2012 Crime Fiction Alphabet: B is for Bolaño


Lack of time prevents me from writing a more personal post as my contribution to the Crime Fiction Alphabet this week, but I do not want to miss this opportunity without mentioning one of the main XXI century writers in Spanish language, Roberto Bolaño. Roberto Bolaño‘s novels are available in English and you may classify some of his books as crime fiction in a very broad sense. ‘However, he was a literary and marketing phenomenon that far exceeded any category.’ (Teaching college – level Spanish, and others issues).

Born in Santiago, Chile, Roberto Bolaño (1953-2003) moved to Mexico City with his family in 1968. He went back to Chile in 1973, just a month before Pinochet seized power, and was arrested. After his release he returned to Mexico before moving to Paris and then Barcelona. He wrote ten novels and two collections of short stories as well as poetry before he died at the age of fifty, on 15 July 2003. (Words without Borders).

A Bolaño Syllabus

Roberto Bolaño at The Complete Review

I look forward to reading The Savage Detectives, but I might start with, the shorter and more accessible, The Skating Rink, first. Stay tuned.

A spellbinding, sui generis, detective fiction focusing on the swirling vortex of sex, death, and intrigue surrounding a beautiful Spanish figure skating champion

Rife with political corruption, sex, jealousy and frustrated passion, The Skating Rink is a darkly atmospheric chronicle of one summer season in the seaside town of Z, on the Costa Brava, north of Barcelona.

The story revolves around the beautiful figure-skating champion Nuria Marti. When she is suddenly dropped from the Olympic team a besotted admirer builds a secret ice rink for her in the ruins of an old mansion on the outskirts of town. What he doesn’t tell her is that he paid for it using embezzled public funds; but such a betrayal is only the beginning and the skating rink soon becomes a crime scene…

Told in short suspenseful chapters by three alternating male narrators – a corrupt and pompous civil servant, a beleaguered, yet still romantic, itinerant poet, and a duplicitous local entrepreneur – The Skating Rink is a wholly engrossing tale of murder and its motives. (Pan Macmillan Australia)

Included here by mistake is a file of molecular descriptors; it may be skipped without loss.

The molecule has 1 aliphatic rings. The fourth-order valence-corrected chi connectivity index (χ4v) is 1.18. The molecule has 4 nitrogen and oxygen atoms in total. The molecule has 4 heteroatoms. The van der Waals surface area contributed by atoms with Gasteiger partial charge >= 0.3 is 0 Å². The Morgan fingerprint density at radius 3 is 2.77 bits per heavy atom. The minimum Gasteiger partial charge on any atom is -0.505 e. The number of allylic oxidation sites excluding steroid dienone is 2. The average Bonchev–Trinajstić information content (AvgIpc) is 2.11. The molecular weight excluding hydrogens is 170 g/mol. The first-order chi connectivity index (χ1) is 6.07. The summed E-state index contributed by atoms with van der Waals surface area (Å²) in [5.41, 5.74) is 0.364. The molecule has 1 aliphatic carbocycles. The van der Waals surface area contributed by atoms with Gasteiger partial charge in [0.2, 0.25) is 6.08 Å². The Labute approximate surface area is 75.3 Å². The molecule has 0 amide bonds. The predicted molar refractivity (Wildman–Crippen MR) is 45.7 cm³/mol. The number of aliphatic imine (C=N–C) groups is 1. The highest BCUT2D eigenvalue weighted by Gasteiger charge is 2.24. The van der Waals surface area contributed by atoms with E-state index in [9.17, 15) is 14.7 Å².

New Year’s Eve, 1975: Arturo Bolano and Ulises Lima, poets and leaders of a movement they call visceral realism, leave Mexico City in a borrowed white Impala. Their mission: to track down the poet Cesarea Tinajero, who disappeared into the Sonora Desert (and into obscurity) decades before. But the detectives are themselves hunted men, and their search for the past will end in violence, flight, and permanent exile.

In this dazzling novel, the book that established Roberto Bolano’s international reputation, he tells the story of two modern-day Quixotes – the last survivors of an underground literary movement, perhaps of literature itself – on a tragicomic quest through a darkening, entropic universe: our own. The Savage Detectives is, in the words of El Pais, “the kind of novel Borges would have written… An original and magnificent book: funny, moving, important”. (Pan Macmillan Australia)

The Crime Fiction Alphabet 2012 is a Community Meme hosted by Kerrie at Mysteries in Paradise. By Friday of each week participants try to write a blog post about crime fiction related to the letter of the week. Click HERE to visit the contribution of other participants.  

14 thoughts on “2012 Crime Fiction Alphabet: B is for Bolaño

  1. José Ignacio – One of the best things about this meme is discovering and being reminded of authors whose work I haven’t read deeply or read at all. I am glad you reminded us all of Bolaño’s work.

  2. Jose Ignacio: He sounds like an interesting author. It is sad he died at 50. Having reached 60 in my life it seems much too young to be gone at 50.

  3. This is what I like about the Crime Fiction Alphabet. It’s an easy way to discover new-to-me authors. I’ve just checked my local library catalogue and am pleased (and impressed) that there are 7 of his books in stock. Thanks for the recommendations.

    1. Thanks Margaret. Please take into account that his books are not really crime fiction. I hope the links I provided would help you to find what kind of books will suit you best. Would love to read your opinion and glad that you can find his book in your local library.

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